Ms. Emily K, I would assume is an advocate that seeks to empower the GLBT community, a community that prides itself on building upon the concepts of diversity, inclusion, and tolerance. If this be so, why is her attitude as to JONAH’s material so non-adaptive to those concepts? How evident in her 3 different writings about JONAH is her own acceptance of diversity, inclusion, and tolerance?
Moreover, her ability to challenge by innuendo is mind-boggling. For example, she goes on in her most recent critique of JONAH to highlight me as contributing to JONAH’s muddle: “Dr. James E. Phelan is a Christian social worker who has, in addition to his article at JONAH, made contributions to GospelCom.net and CatholicInsight.com. Because Judaism has consistently, historically supported a woman’s right to choose, Phelan’s pro-life stance would probably put him at odds with the morals of many of my people.”
So what if I am a Christian, is there a problem with that? My faith should not hinder me from helping others. I should be free, faith or no faith, to treat or consult with individuals of all faiths or no faith.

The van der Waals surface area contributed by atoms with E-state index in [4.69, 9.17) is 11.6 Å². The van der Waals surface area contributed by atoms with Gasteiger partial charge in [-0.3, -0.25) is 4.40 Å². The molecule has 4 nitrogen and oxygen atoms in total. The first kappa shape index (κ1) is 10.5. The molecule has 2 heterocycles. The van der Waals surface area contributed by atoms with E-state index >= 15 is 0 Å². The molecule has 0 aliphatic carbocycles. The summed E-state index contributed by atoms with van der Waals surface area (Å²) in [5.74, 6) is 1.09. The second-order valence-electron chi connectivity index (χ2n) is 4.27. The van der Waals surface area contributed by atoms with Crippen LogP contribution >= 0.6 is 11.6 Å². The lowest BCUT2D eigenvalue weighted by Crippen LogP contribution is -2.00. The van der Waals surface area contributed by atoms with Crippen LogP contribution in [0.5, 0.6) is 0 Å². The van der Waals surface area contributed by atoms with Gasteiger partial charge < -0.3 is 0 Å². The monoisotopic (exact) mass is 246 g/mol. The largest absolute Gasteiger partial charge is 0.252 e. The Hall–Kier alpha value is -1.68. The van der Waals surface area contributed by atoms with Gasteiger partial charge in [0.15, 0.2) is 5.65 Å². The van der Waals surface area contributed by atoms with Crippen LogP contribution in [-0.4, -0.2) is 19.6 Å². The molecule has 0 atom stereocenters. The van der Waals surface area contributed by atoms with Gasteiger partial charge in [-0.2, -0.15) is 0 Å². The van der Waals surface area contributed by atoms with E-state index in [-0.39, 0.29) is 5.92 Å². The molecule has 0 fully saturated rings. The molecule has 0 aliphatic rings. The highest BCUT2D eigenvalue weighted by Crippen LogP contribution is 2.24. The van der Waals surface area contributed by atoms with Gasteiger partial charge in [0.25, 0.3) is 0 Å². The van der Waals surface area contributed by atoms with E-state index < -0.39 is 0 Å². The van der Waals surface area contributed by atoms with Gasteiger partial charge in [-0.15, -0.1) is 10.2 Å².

In the article she references, I wrote about help for women dealing with post-abortion syndrome. I never take a political stance. The article is merely about helping women who may encounter psychological problems after an abortion. From this thesis, she assumes I am pro-life. Whether I am or am not is not relevant to the article which she seizes upon. On the contrary, however, what is interesting here is that even those who advocate a pro-choice position are more consistent than Emily. Mainstream pro-choice groups believe a person has a right to choose between birthing their baby or aborting it. Emily’s views do not appear to admit that this is a possible choice, just as she appears to denigrate the possibility that someone can choose to not act upon their same-sex attractions. Is there something wrong with making choices? Thirdly, whether I support abortion or not is not relevant to the Jewish position on abortion which is mischaracterized by Emily. There are any number of Jewish commentators who explain that there is a strong anti-abortion strand in Jewish tradition, a position that is consistent with the Bible’s fundamental pro-natalism. While Jewish law does permit abortion in certain very limited circumstances such as when the pregnancy is a threat to the mother’s life, it is clearly circumscribed. “No Jewish authority permits abortion if a pregnancy is untimely or inconvenient, nor as a form of retroactive birth control.” (Rabbi Michael Gold, G-d, Love, Sex, and Family p. 225-226) Finally, I don’t consider myself “at odds” with the Jewish people. In fact, I have had and continue to have a relationship with many parts of the diverse Jewish community. My relationship is built upon true tolerance and diversity for alternative views. They respect me, I respect them. We understand our likenesses and our differences! It would be helpful if Emily K upheld the same standard.